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EPI: Obama Too Quiet on Job Record

President Obama and Mitt Romney discussed jobs during the debate, but the president didn't use the opportunity to tout his record of job creation or proposals, writes Economic Policy Institute's (EPI's) Rebecca Thiess. For more than two and half years, private-sector jobs are growing. 

Thiess writes:

Missing from the debate was a clear presentation of the fact that not only has Obama created and saved millions of jobs, but he also made a valiant effort to create millions more with the American Jobs Act (AJA). Remember that the AJA, despite the fact that it included many historically bipartisan policy proposals such as the payroll tax holiday, business hiring credits and other tax cuts, failed to get through Congress, save for watered-down versions of the payroll tax holiday and emergency unemployment compensation extensions included in the proposal.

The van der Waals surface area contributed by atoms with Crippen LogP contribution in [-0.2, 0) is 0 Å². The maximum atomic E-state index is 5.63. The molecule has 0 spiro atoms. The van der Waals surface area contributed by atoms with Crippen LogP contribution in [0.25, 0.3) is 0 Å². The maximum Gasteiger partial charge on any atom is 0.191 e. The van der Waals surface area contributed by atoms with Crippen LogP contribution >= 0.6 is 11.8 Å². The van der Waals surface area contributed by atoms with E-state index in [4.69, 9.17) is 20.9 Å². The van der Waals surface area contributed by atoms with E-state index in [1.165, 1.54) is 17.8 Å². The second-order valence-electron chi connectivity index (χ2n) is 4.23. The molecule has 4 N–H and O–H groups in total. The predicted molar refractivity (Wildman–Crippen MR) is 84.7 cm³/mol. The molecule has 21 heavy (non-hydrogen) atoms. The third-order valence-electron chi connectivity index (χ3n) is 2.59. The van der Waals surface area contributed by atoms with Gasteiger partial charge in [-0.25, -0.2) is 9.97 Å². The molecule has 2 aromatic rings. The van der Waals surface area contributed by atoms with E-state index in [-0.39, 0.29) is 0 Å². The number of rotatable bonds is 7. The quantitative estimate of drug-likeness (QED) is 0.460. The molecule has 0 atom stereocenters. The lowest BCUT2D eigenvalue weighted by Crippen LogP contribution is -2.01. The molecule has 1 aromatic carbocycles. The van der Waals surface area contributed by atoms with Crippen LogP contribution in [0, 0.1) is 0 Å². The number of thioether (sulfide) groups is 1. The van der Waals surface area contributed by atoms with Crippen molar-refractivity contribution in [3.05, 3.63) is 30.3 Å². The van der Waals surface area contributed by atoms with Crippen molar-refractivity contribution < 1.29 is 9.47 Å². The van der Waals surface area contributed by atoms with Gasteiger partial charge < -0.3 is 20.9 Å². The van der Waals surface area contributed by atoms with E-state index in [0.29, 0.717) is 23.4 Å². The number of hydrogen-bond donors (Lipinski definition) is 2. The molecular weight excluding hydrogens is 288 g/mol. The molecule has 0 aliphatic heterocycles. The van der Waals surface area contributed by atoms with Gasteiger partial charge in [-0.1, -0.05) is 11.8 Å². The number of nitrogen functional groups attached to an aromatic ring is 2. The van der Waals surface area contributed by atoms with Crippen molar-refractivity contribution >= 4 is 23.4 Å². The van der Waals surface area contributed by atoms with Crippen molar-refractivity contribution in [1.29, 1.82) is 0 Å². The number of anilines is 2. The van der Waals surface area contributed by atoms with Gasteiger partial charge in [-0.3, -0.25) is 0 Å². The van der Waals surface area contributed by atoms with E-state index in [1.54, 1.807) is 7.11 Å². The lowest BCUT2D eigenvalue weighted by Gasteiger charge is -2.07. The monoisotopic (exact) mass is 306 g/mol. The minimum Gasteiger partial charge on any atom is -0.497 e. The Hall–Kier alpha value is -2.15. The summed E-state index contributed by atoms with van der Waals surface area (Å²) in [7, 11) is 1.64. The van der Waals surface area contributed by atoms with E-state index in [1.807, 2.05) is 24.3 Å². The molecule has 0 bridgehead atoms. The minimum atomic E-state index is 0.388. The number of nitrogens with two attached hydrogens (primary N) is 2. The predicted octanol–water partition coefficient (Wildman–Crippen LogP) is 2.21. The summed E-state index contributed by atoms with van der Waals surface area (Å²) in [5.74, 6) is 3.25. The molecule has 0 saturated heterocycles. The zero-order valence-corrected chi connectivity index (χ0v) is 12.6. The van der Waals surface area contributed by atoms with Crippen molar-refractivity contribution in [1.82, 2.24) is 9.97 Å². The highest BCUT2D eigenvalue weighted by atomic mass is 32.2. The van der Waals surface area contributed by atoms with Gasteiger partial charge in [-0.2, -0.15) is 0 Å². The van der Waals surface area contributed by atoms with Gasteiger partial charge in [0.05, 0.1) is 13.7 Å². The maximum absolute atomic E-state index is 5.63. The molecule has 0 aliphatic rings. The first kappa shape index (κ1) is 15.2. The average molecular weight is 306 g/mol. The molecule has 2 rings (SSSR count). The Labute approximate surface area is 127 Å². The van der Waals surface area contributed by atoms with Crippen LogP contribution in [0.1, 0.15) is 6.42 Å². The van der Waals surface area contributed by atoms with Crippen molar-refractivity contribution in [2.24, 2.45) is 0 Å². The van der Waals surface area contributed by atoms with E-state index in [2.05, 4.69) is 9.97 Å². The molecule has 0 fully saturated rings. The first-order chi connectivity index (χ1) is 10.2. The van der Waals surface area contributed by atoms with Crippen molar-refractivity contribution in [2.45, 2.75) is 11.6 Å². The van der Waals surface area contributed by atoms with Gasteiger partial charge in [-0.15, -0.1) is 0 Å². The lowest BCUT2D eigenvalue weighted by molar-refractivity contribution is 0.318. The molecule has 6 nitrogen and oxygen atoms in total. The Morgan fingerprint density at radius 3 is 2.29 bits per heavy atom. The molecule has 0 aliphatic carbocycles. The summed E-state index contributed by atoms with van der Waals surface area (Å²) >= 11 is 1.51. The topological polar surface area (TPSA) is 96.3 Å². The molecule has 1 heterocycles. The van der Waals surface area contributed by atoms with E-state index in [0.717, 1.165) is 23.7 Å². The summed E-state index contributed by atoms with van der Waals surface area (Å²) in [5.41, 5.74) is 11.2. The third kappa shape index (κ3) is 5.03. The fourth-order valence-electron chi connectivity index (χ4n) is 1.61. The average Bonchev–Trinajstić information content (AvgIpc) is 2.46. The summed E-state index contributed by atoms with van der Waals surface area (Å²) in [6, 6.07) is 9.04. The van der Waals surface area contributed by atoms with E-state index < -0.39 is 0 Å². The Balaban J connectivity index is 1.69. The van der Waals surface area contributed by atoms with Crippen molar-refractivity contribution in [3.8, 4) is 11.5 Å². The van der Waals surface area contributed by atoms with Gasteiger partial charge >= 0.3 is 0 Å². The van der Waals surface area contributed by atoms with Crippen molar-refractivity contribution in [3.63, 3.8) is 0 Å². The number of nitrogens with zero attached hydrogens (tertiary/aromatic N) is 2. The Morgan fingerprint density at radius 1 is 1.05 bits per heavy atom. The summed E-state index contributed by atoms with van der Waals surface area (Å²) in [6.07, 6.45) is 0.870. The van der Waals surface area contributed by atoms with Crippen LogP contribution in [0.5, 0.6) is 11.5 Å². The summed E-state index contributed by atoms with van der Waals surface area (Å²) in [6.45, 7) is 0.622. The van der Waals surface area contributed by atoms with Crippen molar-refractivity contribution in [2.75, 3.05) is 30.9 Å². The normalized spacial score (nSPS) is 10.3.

The American Jobs Act, proposed by the Obama administration more than a year ago, is a bold plan to fund $447 billion in state aid, infrastructure investments, emergency unemployment benefits and tax cuts for households and businesses, among other provisions. 

If enacted, the Economic Policy Institute estimated the AJA would have increased employment by 1.6 million jobs, above the 1.5 million jobs supported by the scaled back payroll tax holiday and emergency unemployment benefits enacted. 

Read "Obama Too Quiet on Job Creation Track Record."

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